There are a lot of appalling things Garr King did in his opinion denying Mohamed Osman Mohamud any of a number of remedies for the government not having revealed he was caught using Section 702.
King gives far too much credence to the government’s farcical claims about why they didn’t disclose the 702 surveillance back when they disclosed the traditional FISA surveillance. I think King’s portrayal of the FISA Court contradicts itself — and the public record — from paragraph to paragraph (see the last paragraph on 18 and the first on 19, especially). The Third Party argument used for content (see page 40) is pretty crazy, and the minimization procedures discussion (page 41) is ripe for challenge under Chief Justice John Roberts’ insistence that “protocols” are not the protection from General Warrants our Founders fought a Revolution for (and even King seems unpersuaded by the Government’s arguments about back door searches on page 43).
But King’s craziest move is to hide his argument for rejecting Mohamud’s challenge to Section 215 collection.
Defendant raises concerns about the collection of telephone metadata under § 215 of the Patriot Act, codified at 50 U.S.C. § 1861, and any other still-secret warrantless surveillance programs. He assumes there is a strong possibility that his telephone metadata has been collected, and he asks the court to address the lawfulness of these programs, conclude they violate the First and Fourth Amendments, and suppress all fruits of these other surveillance activities.
I deny defendant’s arguments concerning § 215 for the reasons stated in the classified opinion.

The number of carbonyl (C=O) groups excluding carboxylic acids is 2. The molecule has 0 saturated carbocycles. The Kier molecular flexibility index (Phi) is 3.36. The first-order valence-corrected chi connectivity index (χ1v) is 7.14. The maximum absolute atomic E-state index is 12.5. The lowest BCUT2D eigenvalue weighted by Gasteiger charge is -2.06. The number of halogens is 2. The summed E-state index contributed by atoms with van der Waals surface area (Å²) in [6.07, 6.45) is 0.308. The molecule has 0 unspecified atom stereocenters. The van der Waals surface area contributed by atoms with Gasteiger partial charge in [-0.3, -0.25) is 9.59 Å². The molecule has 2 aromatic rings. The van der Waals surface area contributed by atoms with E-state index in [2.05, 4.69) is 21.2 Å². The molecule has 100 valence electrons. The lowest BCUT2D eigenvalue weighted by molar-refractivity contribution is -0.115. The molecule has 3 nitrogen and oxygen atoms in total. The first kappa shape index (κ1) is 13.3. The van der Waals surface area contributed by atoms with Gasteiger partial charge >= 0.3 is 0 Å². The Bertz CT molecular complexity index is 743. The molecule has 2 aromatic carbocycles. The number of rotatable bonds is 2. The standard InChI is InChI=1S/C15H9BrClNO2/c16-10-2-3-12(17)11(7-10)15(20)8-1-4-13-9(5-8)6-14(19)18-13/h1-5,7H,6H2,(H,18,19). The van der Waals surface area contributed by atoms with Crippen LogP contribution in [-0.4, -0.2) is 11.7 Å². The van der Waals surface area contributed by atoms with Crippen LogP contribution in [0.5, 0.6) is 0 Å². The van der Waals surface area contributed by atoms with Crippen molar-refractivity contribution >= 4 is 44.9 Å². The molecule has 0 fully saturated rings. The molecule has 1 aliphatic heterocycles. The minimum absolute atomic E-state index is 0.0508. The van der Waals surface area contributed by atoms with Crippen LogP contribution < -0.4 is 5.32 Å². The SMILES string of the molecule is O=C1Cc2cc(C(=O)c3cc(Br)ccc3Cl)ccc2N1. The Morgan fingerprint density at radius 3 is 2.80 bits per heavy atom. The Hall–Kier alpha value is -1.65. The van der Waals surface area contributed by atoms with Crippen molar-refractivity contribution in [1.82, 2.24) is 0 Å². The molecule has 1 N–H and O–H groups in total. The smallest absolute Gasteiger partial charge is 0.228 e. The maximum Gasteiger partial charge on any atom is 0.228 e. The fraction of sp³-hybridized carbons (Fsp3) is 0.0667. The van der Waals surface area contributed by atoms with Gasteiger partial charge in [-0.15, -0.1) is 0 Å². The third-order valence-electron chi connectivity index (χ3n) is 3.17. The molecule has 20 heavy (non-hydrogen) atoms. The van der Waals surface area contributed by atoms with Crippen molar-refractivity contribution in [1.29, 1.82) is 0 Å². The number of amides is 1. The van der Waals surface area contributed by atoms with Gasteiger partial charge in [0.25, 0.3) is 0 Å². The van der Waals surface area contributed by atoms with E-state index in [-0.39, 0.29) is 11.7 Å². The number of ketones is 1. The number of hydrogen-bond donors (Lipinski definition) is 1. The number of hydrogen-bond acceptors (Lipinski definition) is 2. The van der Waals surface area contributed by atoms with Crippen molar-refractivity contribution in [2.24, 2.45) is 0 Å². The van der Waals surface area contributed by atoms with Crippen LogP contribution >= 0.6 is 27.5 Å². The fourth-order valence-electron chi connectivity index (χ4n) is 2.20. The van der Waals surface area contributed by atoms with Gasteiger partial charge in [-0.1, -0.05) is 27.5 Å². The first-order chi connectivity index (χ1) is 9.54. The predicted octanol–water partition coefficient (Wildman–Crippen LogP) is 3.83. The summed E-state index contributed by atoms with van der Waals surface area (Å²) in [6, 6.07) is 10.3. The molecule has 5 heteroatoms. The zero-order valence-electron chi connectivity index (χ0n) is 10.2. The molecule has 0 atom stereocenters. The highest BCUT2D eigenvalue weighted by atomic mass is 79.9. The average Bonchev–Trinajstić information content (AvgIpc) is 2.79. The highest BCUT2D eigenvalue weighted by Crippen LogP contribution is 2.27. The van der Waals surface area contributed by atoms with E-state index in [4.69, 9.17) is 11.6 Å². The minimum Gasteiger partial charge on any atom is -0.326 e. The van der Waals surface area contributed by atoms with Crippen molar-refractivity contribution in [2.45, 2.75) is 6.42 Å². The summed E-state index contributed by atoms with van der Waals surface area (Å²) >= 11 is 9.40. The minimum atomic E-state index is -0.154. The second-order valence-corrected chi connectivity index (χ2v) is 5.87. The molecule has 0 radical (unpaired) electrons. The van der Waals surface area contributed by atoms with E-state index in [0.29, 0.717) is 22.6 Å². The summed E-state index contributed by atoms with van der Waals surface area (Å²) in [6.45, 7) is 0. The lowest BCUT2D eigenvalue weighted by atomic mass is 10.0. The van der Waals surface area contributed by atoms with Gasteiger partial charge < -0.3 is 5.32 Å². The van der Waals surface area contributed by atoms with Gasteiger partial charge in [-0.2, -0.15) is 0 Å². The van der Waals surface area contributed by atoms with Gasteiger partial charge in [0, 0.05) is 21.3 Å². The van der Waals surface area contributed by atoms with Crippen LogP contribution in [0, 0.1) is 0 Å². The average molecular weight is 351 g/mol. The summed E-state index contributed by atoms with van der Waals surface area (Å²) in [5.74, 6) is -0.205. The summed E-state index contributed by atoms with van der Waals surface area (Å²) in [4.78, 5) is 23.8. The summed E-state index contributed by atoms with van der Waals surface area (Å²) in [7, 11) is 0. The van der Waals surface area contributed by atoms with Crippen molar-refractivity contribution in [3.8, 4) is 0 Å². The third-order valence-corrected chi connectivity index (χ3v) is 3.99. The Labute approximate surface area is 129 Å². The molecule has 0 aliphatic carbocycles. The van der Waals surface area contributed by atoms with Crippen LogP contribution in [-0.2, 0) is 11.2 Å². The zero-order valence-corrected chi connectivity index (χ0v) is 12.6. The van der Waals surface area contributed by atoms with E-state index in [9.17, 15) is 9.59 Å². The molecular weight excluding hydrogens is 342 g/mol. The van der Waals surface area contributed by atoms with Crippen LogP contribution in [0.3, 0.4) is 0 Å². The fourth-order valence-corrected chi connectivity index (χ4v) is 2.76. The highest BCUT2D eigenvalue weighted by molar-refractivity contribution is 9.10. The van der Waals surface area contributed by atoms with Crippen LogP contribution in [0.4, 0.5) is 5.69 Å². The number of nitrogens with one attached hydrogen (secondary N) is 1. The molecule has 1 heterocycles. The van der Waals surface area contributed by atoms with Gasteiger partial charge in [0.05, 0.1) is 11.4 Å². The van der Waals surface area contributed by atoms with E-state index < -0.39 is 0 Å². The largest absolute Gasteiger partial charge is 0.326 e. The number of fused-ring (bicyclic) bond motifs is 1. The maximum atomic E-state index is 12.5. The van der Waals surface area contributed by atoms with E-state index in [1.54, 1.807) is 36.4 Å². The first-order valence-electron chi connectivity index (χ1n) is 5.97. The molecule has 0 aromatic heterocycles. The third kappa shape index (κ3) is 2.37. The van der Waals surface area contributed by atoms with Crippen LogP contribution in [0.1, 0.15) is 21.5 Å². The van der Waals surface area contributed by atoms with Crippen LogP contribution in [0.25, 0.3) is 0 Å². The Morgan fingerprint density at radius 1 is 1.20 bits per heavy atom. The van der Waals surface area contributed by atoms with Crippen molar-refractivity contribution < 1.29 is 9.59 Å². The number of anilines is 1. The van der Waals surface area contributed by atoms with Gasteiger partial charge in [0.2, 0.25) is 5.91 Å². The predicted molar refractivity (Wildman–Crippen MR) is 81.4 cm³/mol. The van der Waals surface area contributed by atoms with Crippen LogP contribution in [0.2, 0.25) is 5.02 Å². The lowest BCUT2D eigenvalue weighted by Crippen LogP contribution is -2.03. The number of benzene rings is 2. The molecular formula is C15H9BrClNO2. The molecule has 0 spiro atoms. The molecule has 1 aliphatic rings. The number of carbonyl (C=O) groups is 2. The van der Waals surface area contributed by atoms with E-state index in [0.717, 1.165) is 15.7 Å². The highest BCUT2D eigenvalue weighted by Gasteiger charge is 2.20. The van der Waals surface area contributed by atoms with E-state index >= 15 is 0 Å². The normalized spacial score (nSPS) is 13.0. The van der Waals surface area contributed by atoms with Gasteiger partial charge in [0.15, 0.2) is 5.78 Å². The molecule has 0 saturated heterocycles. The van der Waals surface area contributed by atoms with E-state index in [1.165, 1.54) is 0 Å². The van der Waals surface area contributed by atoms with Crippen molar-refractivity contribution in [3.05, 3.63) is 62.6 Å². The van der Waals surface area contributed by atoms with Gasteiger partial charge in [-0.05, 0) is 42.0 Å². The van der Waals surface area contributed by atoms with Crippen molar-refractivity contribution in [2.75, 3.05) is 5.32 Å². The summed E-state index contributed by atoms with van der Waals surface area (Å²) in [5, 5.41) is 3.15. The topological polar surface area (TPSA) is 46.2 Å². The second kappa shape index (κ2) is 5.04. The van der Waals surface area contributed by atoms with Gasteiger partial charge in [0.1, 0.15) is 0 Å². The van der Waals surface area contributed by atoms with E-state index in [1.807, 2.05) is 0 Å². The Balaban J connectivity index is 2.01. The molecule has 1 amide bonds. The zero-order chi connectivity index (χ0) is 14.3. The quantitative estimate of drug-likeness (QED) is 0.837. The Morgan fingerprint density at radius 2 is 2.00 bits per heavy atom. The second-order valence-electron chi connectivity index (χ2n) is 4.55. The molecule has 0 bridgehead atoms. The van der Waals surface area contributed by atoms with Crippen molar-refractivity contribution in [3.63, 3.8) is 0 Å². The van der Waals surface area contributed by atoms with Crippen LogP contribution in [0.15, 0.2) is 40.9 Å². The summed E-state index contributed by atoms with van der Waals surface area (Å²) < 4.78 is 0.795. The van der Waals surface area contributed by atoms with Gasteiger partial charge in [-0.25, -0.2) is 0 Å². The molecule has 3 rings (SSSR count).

It seems to me the proper responses to this question should have been a standing argument (he has no proof he was surveilled, even though we all were) or an unclassified discussion, as Jeffery Miller managed in the Basaaly Moalin case. But to put this discussion of a program that the government claims it has substantially declassified in a classified opinion seems to confirm 215 was used, but deprives Mohamud of challenging the new details about its use the government likely provided.
I suspect it is likely that the government has used Moalin’s call records just like James Clapper admitted they do from the start, as a kind of index to find the content of interest. If I’m right, King’s discussion of it would pertain directly to his wobbly support for back door searches. And it would show just how outrageous the phone dragnet is — because it basically amounts to content “collection” without a warrant (which brings us back to King’s crazypants treatment of content as if it fell under the Third Party doctrine).
We have now had at least 4 cases assessing the constitutionality of the phone dragnet decided in largely unclassified fashion, including another criminal defendant.
And yet the first defendant who might challenge the way Section 215 is likely yoked to Section 702 somehow loses the right to have an adversarial discussion about it.
That seems to betray just how damaging such a discussion might be to the government’s claims.